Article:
Denial of Hearing

Under Minnesota law, appellant is entitled to a postconviction hearing on a motion unless the “petition and the files and records of the proceeding conclusively show that the petitioner is entitled to no relief.”  Minn. Stat. § 590.04, subd. 1 (2000).  “[A]ny doubts whether an evidentiary hearing is necessary should be resolved in favor of the party requesting the hearing.”  Ferguson v. State, 645 N.W.2d 437, 446 (Minn. 2002) (citation omitted).  At the same time, the court has broad discretion in determining whether appellant is entitled to a hearing on a postconviction motion.  Shern v. State, 635 N.W.2d 96, 98 (Minn. App. 2001).  Appellant bears the burden of showing there are facts entitling him to relief; conjectures, bald assertions, and conclusionary statements are not sufficient.  Gassler v. State,590 N.W.2d 769, 771-72 (Minn. 1999).

Here, the presence of all pertinent facts in the record allowed the district court to determine appellant was entitled to no relief.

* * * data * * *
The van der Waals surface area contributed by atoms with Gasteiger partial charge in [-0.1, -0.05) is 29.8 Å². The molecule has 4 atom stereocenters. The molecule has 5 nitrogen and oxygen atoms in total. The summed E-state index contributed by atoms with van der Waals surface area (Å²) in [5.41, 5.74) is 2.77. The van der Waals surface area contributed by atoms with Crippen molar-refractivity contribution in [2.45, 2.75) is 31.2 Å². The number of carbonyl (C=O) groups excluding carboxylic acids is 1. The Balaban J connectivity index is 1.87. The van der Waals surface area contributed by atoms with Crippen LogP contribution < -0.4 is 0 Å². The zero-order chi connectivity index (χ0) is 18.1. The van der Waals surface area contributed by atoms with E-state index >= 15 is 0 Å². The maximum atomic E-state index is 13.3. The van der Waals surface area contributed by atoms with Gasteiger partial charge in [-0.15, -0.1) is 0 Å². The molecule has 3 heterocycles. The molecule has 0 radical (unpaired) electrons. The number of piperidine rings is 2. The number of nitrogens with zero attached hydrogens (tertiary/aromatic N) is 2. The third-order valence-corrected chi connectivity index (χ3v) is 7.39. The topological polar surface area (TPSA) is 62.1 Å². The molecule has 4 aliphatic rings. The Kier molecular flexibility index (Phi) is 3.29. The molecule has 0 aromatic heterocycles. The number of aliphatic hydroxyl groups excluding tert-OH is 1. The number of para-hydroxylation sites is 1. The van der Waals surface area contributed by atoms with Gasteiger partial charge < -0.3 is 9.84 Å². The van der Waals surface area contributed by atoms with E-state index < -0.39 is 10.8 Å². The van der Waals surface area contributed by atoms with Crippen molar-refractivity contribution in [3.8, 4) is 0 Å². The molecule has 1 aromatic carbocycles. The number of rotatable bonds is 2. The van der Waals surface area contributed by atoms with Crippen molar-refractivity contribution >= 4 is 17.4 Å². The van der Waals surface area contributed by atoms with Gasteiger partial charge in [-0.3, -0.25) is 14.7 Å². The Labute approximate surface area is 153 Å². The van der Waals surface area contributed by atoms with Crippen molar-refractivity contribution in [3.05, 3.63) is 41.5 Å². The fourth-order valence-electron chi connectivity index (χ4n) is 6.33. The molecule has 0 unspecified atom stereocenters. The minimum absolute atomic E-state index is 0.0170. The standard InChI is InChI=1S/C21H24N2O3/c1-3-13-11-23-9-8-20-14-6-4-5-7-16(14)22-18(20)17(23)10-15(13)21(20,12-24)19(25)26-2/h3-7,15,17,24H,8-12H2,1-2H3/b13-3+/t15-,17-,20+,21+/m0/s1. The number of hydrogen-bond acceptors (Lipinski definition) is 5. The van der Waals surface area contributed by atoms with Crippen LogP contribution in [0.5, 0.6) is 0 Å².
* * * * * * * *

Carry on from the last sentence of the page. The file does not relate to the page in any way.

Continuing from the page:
Effective Assistance of Counsel

Appellant argues he was denied effective assistance of counsel because his counsel failed to advise him about conditional release prior to his guilty plea.  The standard to be met by the appellant is high.  Appellant must affirmatively prove that his counsel’s representation “fell below an objective standard of reasonableness.”  Strickland v. Washington, 466 U.S. 668, 688, 104 S. Ct. 2052, 2064 (1984), cited in Gates v. State, 398 N.W.2d 558, 561 (Minn. 1987).  Appellant must show

that there is a reasonable probability that, but for counsel’s unprofessional errors, the result of the proceeding would have been different.  A reasonable probability is a probability sufficient to undermine confidence in the outcome.